Entrepreneurs by nature are big dreamers. This is a good thing, but every entrepreneur must learn to discipline his/her thought process.
BUSINESS MISTAKE NO 2: GOING BROAD VS GOING NICHE
A common mistake entrepreneurs make when they open a business is to get carried away by their big dreams, and then try to provide a very broad range of services right from the start.
Assume you open a supermarket in a town that already has a ShopRite, and you dream of being the next ShopRite, and so you use the limited cash you have and try to stock a wide variety of products just like Shoprite. What are the chances of your success? Very slim.
A better strategy will be to find a profitable niche, and focus on it. You may decide to focus on “Babies” products. Now people will still go to ShopRite, but because you are focused on just babies, they are more likely to visit your store anytime they wish to buy just babies products.
When starting a business, finding and focusing on a profitable niche market, will greatly increase your chances of survival and success.
These are some of the reasons why it is better to focus on a niche instead of going broad.
- You will make better use of your capital.
By focusing on a single niche, your limited fund will be enough for you, and you will be less likely to run out of funds. A lot of young entrepreneurs are desperately looking for funds, simply because they are trying to do a lot of things from the start, with the erroneous belief that starting big will give them certain advantages. Narrowing your focus will let you manage the limited funds you have, more effectively.
- You will satisfy your customers more.
A dedicated wine shop will better satisfy a wine connoisseur. A dedicated babies shop will better satisfy a new mother. A bridal shop will better satisfy an intending couple more than a general market.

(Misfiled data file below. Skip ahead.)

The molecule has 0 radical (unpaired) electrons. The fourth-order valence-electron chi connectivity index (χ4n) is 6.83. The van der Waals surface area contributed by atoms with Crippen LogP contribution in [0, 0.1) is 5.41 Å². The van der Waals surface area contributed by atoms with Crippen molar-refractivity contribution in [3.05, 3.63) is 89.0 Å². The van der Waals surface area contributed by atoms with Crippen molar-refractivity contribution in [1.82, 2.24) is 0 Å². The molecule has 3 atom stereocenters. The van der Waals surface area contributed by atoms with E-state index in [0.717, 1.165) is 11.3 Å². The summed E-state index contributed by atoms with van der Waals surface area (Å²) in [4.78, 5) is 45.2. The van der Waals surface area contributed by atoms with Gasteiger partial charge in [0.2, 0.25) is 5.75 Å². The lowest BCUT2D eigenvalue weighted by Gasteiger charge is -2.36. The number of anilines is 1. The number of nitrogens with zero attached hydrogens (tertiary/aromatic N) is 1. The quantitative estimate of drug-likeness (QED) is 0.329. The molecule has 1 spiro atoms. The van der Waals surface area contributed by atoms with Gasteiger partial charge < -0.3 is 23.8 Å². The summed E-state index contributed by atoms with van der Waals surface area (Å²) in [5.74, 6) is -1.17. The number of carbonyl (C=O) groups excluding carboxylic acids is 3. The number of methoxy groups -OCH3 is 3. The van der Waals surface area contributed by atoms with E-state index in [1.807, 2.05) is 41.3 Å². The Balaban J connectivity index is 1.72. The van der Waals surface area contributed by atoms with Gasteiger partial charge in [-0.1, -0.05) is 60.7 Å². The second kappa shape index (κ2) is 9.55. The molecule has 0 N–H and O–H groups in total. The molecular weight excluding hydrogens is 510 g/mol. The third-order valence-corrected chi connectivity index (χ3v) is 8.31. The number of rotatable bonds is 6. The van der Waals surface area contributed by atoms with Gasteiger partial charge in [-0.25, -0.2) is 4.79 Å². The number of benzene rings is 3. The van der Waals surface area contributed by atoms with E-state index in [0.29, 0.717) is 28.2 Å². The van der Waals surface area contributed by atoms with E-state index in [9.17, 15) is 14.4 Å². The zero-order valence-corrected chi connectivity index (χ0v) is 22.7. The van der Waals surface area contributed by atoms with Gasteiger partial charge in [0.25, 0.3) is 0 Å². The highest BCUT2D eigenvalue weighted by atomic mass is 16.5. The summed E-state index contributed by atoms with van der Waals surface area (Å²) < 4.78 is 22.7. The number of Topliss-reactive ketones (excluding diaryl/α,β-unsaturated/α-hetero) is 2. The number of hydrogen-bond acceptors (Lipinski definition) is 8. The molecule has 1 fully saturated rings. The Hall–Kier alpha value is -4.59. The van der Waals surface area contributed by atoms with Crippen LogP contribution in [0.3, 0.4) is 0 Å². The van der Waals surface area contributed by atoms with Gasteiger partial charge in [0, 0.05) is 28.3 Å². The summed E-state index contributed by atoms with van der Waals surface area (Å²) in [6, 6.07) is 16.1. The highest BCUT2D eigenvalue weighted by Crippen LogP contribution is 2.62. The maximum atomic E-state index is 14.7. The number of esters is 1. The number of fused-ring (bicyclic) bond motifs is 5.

By finding and focusing on a niche, you can easily carve out a market for yourself, and satisfy your customers better.
- You will avoid stiff competition.
When you are starting out in business, you do not need stiff competition. Finding and focusing on a niche, will ensure that you avoid stiff competition. A dedicated babies shop, can survive and even thrive, near a ShopRite, but a general supermarket will face stiff competition if sited close to ShopRite.
- It is easier and less expensive to market your product and services.
When you are serving a well-defined niche, Marketing is easier, cheaper and more targeted. Take the example of the babies shop, the owner does not need to place expensive Tv adverts, she simply has to tailor the advert and identify the location of her target audience. This may be the maternity section of hospitals, ante-natal wards, and anywhere that expecting mothers frequent. Even when you do a mass advert, the message is more targeted. It is also easier to describe what you do, and pass the message across.
When you walk down a street, You can easily identify amateur businesses, their billboard usually has a long list of products and services they render. This simply says that they are Jack of all trade and master of none.
Assume you are taking someone for a delicate eye surgery, will you go to a doctor, whose billboard reads: Cardiologist, Gynecologist, optician, Dentist, veterinary and general medicine, or will you go to one that just reads Consultant Optician? Same in business, sometimes less is more.
As you succeed and gain more capacity and experience, you can gradually expand your offerings. A typical example is AMAZON. They started as just an online bookstore, gradually becoming bigger and bigger, until they became the biggest online bookstore, and then they started introducing other products one after the other, till they became the largest online store in the world.
Your niche can be based on a variety of things that narrow down the interests of your potential customers. And this isn’t necessarily just the products you carry or services you offer. It could be:
- The area you operate in or sell to(local, national, specific countries…)
- The audience or customersyou’re targeting (specific ages, interests…)
- The price pointof your goods (designer, affordable, budget-friendly…)
- The way you go about selling or offering your products/services(via subscription, with a membership option, home delivery…)
Finally, starting small doesn’t mean you have to remain small. As you succeed, and gain more experience, expertise and capacity, you can expand as you see fit.
So when starting out, go for “NICHE” not “BROAD”.
Have a blessed day !
Make Sure to check tomorrow for the next lesson.
If you missed Business Mistake No 1 Click here to read it.